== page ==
What is a Podiatrist?
A Doctor of Podiatric Medicine, or Podiatrist, is a medical specialist who diagnoses and treats conditions of the foot, ankle and lower leg. A doctorate degree in podiatry takes four years of schooling after obtaining a bachelor’s degree. After graduating from podiatry school, a podiatrist then completes a surgical based residency program of 2 or 3 years. During this aspect of their training, a podiatrist is exposed to extensive surgical training of both the foot and ankle. Upon completion of their residency, a podiatrist may choose to become board certified, like Dr. Pearson. Board certification involves rigorous testing as well as evaluation of the candidates surgical logs.
Are prescription orthotics a permanent fix for my foot problems?
No. Orthotics do not ”fix” a foot problem. They can however be a very effective corrective device and a valuable conservative treatment option for many foot ailments. Much like prescription corrective lenses help many patients see better without actually correcting the underlying problem, prescription orthotic devices can help your foot function better and with less pain.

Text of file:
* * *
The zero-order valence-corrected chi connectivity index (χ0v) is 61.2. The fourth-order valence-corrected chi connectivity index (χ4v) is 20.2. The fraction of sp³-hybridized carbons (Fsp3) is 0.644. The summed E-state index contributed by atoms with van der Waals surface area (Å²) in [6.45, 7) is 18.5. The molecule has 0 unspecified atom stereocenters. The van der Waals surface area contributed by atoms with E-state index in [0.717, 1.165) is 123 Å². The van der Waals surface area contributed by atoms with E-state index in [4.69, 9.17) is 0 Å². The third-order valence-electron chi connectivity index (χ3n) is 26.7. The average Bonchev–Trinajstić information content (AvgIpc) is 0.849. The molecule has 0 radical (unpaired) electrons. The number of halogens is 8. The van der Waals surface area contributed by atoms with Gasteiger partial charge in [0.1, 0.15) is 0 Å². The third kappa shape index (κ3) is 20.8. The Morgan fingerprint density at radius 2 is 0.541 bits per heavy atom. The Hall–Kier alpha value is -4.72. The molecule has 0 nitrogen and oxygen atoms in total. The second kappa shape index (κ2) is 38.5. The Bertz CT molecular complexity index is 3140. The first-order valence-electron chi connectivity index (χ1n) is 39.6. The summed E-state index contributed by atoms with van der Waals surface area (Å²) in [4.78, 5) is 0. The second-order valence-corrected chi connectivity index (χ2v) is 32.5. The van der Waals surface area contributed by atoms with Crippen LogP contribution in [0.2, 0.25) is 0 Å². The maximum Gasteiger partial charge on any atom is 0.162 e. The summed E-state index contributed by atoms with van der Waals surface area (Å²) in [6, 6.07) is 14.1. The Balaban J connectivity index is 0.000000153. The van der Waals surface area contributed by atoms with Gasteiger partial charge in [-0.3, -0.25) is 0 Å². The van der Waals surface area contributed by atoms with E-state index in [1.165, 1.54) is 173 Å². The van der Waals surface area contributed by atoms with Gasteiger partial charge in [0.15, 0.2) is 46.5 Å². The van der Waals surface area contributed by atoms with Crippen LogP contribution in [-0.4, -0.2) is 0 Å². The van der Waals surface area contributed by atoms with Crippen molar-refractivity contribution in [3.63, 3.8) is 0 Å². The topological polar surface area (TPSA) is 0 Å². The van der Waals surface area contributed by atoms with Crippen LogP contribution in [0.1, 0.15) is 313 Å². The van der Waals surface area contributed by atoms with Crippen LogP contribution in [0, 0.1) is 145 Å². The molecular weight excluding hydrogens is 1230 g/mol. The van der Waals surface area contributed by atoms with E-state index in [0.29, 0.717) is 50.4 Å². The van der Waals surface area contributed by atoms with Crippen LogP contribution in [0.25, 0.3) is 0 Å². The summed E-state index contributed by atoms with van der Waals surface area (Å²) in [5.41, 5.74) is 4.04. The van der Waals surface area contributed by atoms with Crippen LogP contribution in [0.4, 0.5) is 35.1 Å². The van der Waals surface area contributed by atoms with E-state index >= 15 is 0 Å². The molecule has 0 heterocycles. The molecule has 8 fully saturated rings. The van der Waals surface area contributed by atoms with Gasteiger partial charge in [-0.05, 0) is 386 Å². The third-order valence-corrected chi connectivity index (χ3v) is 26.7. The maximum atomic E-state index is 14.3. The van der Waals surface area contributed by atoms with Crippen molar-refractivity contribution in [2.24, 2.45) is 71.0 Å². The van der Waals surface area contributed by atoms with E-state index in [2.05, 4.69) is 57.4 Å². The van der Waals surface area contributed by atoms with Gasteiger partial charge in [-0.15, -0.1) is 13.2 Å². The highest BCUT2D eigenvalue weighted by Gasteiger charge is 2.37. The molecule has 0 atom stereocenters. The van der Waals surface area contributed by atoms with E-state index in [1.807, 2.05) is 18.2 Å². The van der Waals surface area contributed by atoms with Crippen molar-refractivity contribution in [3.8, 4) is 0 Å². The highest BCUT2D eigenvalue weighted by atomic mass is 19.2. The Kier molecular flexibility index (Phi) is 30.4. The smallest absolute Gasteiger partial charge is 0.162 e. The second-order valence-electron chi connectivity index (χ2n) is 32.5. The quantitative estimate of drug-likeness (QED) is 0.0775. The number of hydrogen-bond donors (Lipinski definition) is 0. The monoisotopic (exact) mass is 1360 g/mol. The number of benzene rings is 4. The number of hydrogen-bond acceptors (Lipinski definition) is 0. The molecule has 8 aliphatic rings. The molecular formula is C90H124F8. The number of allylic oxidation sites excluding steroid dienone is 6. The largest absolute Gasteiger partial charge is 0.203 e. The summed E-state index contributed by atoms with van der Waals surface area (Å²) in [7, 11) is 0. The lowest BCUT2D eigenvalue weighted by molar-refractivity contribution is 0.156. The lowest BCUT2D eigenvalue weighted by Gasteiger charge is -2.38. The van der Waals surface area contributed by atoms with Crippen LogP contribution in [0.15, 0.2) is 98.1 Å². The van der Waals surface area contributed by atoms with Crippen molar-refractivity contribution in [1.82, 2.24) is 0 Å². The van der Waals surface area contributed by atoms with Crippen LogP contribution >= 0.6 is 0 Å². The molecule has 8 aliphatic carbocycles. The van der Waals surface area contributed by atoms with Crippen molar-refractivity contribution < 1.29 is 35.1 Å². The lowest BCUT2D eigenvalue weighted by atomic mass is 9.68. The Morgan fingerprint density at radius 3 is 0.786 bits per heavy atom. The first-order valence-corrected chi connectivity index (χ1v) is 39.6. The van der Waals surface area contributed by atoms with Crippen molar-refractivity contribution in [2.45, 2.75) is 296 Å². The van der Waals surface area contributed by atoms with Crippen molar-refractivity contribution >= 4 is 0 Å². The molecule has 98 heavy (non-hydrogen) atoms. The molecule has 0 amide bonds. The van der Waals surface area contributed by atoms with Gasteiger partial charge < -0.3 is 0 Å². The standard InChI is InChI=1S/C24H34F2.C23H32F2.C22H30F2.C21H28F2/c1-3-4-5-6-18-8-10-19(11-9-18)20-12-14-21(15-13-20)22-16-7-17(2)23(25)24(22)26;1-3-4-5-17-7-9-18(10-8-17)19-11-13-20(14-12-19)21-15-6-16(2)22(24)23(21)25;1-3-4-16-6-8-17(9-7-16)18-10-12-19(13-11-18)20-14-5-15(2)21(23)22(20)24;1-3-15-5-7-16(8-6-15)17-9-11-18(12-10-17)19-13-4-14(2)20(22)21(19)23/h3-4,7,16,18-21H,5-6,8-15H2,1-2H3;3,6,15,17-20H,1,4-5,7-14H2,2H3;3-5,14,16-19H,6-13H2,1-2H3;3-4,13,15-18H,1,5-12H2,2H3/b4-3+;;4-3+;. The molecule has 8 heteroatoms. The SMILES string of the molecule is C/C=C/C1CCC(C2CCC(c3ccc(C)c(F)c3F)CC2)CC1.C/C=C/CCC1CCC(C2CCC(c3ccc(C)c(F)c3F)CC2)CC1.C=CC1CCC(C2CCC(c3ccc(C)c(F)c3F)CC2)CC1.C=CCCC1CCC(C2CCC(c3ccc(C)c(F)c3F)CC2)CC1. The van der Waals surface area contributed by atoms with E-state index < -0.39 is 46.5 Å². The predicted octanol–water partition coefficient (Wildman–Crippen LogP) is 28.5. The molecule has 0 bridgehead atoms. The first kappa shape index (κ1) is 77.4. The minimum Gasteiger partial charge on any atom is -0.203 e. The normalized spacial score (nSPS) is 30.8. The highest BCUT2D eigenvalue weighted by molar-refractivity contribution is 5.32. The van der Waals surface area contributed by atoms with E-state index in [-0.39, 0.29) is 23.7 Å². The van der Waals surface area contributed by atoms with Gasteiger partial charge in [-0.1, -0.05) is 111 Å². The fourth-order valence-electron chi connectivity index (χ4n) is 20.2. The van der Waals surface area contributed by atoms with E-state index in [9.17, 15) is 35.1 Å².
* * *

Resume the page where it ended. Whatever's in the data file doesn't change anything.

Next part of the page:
Will my X-Rays be covered by insurance?
Depending on your insurance, medically necessary x-rays are usually a covered benefit much like the office visit itself. Of course, our office staff is more than happy to check benefits for our patients so there are no surprises.
What is plantar fasciitis?
Plantar fasciitis refers to inflammation of the band of connective tissue that stretches from the heel to the ball of the foot. Although heel pain and plantar fasciitis are often used interchangeably, plantar fasciitis is but one of multiple possible causes of heel pain. Plantar fasciitis is most often an overuse-type injury resulting from repetitive strain and small tears in the plantar fascia. This can occur from walking, running or participating in athletic activities. Other factors may include walking barefoot, using poor shoes as well as being overweight. Whatever the cause, plantar fasciitis is usually very treatable with conservative modalities.